Investors are pouring into dividend-paying stocks in an effort to capitalise on their rebound, after many companies suspended or barely raised payouts last year due to uncertainties surrounding the pandemic.
In all but two weeks since the beginning of March, there were net inflows to global dividend funds, reversing months of mostly outflows, according to data by EPFR. For the week ending last Wednesday, global dividend funds pulled in $675m alone.
In North America, the trend has been even more pronounced: dividend funds domiciled in the US have not had back-to-back weeks of outflows since the end of January. For the last three weeks of May, funds pulled in at least net $1bn every week, before adding another close to $700m for the week ending June 2.
“What’s happened here is just a sense of, OK, the coast is clear, we don’t have to worry about dividend cuts any more, let’s put our money back into income-producing equities,” said Tony DeSpirito, chief investment officer of US fundamental active equity at BlackRock.
More than a dozen of the roughly 40 companies in the US blue-chip S&P 500 index (.SPX) that had suspended their dividend last year had resumed paying it by the end of May, according to data collected by Howard Silverblatt, an analyst at S&P Dow Jones Indices. For the remainder of the year, Silverblatt expects that S&P 500 dividends “continue to improve,” rising 5 per cent in aggregate throughout 2021. That compares to an increase of just 0.7 per cent last year.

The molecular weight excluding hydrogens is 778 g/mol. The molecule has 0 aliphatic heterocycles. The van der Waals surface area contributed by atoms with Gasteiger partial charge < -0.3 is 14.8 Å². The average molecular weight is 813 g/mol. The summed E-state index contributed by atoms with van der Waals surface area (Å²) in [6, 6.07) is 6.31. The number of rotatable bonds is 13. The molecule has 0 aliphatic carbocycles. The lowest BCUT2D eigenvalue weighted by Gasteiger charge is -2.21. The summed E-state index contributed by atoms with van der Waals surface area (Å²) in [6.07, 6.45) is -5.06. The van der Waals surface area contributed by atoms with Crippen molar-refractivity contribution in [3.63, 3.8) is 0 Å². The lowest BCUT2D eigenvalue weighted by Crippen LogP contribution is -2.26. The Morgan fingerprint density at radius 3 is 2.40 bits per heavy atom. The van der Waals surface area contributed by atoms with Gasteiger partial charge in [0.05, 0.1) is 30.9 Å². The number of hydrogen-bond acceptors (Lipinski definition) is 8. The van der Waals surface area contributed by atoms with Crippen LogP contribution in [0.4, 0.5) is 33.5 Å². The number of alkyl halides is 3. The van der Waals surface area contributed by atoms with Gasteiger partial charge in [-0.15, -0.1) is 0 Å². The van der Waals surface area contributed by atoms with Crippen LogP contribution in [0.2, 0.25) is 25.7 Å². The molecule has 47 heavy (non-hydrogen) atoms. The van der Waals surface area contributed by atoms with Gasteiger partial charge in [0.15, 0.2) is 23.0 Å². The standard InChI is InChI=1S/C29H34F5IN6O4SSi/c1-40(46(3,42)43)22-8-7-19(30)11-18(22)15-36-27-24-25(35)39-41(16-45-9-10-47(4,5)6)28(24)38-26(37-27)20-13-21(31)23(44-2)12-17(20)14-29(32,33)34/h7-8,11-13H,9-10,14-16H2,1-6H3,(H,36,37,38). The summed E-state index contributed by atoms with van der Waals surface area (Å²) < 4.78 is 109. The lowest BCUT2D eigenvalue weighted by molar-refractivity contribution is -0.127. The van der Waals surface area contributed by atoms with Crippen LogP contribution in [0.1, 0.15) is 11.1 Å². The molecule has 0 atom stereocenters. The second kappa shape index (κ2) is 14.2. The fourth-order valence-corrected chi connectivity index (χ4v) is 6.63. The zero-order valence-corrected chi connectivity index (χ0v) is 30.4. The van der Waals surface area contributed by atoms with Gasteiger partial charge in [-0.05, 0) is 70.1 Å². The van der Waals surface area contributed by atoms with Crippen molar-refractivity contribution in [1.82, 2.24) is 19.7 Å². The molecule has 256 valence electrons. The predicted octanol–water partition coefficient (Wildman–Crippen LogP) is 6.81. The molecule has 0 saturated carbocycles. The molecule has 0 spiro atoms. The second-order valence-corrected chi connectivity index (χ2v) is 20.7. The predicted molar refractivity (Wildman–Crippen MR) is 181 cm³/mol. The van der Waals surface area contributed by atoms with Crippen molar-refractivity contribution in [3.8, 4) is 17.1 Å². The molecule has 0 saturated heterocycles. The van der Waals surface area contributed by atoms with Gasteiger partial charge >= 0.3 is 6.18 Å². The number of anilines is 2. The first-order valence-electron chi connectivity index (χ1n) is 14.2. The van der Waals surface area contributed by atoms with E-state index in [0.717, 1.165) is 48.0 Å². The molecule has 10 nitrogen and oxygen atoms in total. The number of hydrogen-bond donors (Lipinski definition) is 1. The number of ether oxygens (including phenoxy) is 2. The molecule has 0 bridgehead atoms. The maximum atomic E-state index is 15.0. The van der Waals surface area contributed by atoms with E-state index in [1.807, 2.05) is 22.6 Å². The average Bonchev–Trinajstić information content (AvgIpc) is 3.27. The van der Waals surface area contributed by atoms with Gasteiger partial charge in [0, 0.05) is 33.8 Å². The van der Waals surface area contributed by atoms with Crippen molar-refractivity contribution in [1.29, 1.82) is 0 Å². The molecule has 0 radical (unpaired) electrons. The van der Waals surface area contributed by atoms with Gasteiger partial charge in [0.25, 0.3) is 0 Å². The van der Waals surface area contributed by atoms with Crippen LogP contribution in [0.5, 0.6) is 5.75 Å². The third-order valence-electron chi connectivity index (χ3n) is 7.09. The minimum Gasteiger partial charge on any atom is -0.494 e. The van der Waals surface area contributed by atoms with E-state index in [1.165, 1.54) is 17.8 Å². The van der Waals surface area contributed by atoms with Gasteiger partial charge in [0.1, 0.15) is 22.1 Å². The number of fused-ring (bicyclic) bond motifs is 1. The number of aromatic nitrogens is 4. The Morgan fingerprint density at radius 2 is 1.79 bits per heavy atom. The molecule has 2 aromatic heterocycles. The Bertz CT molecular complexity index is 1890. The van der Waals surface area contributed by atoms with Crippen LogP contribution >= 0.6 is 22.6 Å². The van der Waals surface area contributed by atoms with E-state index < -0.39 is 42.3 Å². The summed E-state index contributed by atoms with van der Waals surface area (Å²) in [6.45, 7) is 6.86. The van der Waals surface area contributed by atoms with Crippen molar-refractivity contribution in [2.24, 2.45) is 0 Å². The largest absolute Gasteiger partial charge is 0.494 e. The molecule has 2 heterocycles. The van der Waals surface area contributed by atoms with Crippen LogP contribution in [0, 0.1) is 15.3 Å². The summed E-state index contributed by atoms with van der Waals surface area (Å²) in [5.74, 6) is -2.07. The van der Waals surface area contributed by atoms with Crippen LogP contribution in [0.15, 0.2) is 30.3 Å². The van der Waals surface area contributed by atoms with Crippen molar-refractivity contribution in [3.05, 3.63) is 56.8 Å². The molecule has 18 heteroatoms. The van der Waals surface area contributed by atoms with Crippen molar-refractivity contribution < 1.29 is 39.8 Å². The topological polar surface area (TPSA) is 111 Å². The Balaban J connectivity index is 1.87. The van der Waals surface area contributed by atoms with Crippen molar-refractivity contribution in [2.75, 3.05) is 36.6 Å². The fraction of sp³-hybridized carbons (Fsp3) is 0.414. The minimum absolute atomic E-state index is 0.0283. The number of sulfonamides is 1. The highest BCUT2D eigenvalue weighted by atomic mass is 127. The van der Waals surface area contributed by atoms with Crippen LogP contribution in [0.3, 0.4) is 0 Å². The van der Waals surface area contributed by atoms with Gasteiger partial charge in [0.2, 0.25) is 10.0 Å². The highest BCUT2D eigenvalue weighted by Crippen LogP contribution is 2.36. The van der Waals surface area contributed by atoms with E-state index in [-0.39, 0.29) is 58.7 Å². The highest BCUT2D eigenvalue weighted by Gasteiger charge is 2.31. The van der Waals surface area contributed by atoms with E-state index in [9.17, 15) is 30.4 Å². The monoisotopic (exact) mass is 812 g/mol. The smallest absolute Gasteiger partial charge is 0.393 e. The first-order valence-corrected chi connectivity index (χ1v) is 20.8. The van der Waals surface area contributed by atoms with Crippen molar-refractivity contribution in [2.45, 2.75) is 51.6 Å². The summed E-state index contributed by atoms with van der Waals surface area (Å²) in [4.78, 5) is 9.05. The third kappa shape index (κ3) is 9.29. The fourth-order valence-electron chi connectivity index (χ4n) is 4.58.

The performance of dividend-paying stocks has been on the upswing, too.
The “Dividend Aristocrats,” an index containing 65 S&P 500 companies that have increased their payout each year over the past 25 years, is up 16.8 per cent this year. That is more than four percentage points higher than the 12.4 per cent the overall S&P 500 has gained year to date, and the first time since 2018 that the aristocrats are beating the broader market.
“It’s a turnaround dynamic,” said Lauren Goodwin, a portfolio strategist at New York Life Investments. “As the economy improves, dividend payers tend to do better both in price and of course dividend terms.”
Many dividend paying companies fall within the “cyclical” bucket of stocks that are expected to be among the largest beneficiaries of the economic recovery. Investors have been betting heavily on those companies, boosting sectors such as financials and materials.
Companies in these sectors have performed strongly this year and the pace of their gains is not expected to continue, leaving dividends as an important source of returns for investors.
“The equity market rally has discounted a strong rebound in earnings this year,” said Colin Moore, global CIO at Columbia Threadneedle. “The dividend is yet to catch up.”
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